Turkish, like all airlines, is taking steps to cut costs and improve liquidity. But two key negotiations are still underway, one with aircraft manufacturers about deferring deliveries and pre-delivery payments, and the other with labor unions. It says it hopes to have new labor savings secured in the coming weeks, with a goal of cutting labor costs by 30% to 40%. It thinks it can do so while avoiding layoffs. Cash burn is sufficient through the end of the year at least, though burn rates will be higher this quarter than last as it puts more planes back in the sky, which requires working capital. Depreciation, by the way, accounted for more than a third of Q2 operating costs. The government is helping in some ways, with partial wage subsidies and laws to facilitate reduced-time working, for example. Ankara also temporarily lowered taxes on domestic air travel. The airline, remember, is 49% government owned, with the rest publicly traded.
At the moment, shorthaul demand for August looks better than July, and September looks “O.K.” The airline’s best guess for 2021 is ASK capacity down about 15% to 20% from 2019 levels.
- Tourism is even more important to Thailand and Thai Airways than it is to Turkey and Turkish Airlines. With passenger air service closed the entire second quarter, Thai incurred a monstrous $437m Q2 net loss ex special items, joined by a negative 361% operating margin. The airline does fly some cargo. And cargo yields sure enough went through the roof. But it didn’t make a material difference in terms of y/y revenue decline, which was 94%. Operating costs, by contrast, declined by only 72%.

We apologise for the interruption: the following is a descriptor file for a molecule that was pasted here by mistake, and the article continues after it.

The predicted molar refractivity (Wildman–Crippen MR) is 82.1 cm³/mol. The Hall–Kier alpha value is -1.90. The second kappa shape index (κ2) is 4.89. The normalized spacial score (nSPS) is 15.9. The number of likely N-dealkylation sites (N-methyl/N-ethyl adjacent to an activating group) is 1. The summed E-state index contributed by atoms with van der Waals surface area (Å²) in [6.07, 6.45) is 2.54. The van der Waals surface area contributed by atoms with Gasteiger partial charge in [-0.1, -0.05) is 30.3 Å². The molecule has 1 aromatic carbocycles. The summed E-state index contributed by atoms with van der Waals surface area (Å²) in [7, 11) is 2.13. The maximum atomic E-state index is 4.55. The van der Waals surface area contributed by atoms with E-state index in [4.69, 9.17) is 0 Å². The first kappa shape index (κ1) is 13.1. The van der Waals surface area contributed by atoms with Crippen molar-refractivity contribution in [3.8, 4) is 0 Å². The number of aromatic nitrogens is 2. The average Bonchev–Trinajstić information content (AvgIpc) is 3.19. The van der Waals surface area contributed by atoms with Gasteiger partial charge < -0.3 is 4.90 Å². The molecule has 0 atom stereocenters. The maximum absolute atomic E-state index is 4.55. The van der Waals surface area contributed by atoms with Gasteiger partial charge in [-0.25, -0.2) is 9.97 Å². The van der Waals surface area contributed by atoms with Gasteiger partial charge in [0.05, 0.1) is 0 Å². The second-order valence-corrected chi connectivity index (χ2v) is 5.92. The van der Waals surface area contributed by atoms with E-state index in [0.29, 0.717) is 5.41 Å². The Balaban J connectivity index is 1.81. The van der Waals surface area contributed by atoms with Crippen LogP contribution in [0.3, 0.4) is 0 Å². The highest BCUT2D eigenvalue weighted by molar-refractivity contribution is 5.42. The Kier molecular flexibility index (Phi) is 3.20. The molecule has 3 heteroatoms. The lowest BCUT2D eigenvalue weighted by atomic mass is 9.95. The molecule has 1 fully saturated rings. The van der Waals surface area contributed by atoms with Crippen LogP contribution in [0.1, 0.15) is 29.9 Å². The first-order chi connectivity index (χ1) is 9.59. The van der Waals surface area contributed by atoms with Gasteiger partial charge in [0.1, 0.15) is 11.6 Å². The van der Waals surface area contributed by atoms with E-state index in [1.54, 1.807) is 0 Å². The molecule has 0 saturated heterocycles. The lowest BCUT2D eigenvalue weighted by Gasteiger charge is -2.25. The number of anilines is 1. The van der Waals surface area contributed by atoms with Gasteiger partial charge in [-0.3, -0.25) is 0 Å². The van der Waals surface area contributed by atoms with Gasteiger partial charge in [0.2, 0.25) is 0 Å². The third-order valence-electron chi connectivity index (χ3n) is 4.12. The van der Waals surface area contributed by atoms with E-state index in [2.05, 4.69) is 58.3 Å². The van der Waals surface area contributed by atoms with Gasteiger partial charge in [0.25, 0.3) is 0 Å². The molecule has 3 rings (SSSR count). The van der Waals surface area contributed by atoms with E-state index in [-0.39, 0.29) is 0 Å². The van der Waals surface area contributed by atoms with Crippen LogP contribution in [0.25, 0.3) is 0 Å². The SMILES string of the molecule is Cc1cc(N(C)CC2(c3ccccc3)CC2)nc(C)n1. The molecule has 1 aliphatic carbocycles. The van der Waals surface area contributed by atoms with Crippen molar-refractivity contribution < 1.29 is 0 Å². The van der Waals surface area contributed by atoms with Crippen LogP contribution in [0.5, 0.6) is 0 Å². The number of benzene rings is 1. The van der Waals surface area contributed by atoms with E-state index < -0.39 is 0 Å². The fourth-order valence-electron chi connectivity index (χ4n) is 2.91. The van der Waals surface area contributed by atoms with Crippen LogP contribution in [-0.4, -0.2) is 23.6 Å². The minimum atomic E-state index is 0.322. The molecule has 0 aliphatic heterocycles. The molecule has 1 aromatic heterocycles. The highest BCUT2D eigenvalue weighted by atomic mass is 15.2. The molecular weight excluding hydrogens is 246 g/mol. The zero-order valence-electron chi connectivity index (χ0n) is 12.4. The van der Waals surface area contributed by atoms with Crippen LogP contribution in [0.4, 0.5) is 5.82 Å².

As a noxiously unhealthy airline even before the crisis, Thai was unsurprisingly forced to file for bankruptcy in May. At the same time, Thailand’s government brought its ownership stake below 50%, relinquishing control. The associated low-cost carrier Nok Air, in which Thai started and still holds a stake, also filed for bankruptcy in late July. For much of Thai’s long existence, mass tourism was enough to deliver consistent profits. But the 2010s brought trouble, in the form of much greater competition both domestically and internationally. Thai itself, to paraphrase the often-cited Warren Buffett line, was quickly revealed as a swimmer without trunks. Overstaffing, political interference, excess fleet complexity, and low yields were all problems.
Can it successfully restructure in bankruptcy? Thailand’s airline market is screaming for consolidation, with Thai AirAsia, Bangkok Airways, VietJet, and Lion Air all competing with Thai and Nok. But barring that, Thai will need to become more productive in terms of labor and fleet. The airline will spend the next few months preparing a new business plan, which could be implemented late next year if all goes smoothly. This week, in fact, it will propose some initiatives before the bankruptcy court. But nothing will work without a return of tourists, from China in particular.
By the way, if you’re wondering why you never saw Thai’s Q1 results, it’s because they only reported them last week, concurrent with the Q2 results. The takeaway: a negative 12% operating margin despite Q1 being the peak for Thai tourism. Another “by the way” fact: the airline’s auditors did not sign off on the financial results, concerned about its ability to sustain itself given liquidity concerns.
- As Korean Air and Asiana showed, it’s not impossible to make money during a global pandemic. By now it’s clear: Cargo is the key. And that’s good news for Taiwan’s two major airlines. China Airlines (CAL), which got 30% of its revenues from cargo last year, and more like a third in a typical year, saw cargo yields roughly double last quarter. That was good enough to catapult CAL into the Q2 winner’s circle with Korean and Asiana. Not only did it earn a profit ($75m net). But its operating margin was a double-digit 10%. That’s how strong cargo was last quarter, with so much belly-hold capacity grounded, and with health care and e-commerce demands soaring. The passenger business basically didn’t exist, as is clear from CAL’s 96% y/y decline in ASK capacity. Actual passenger volumes were down 98%. But thanks to cargo, total revenues fell only 39%. Even better, operating costs fell 44%, which means margins were up y/y. Indeed, during last year’s Q2, CAL’s operating margin was a mere 1%.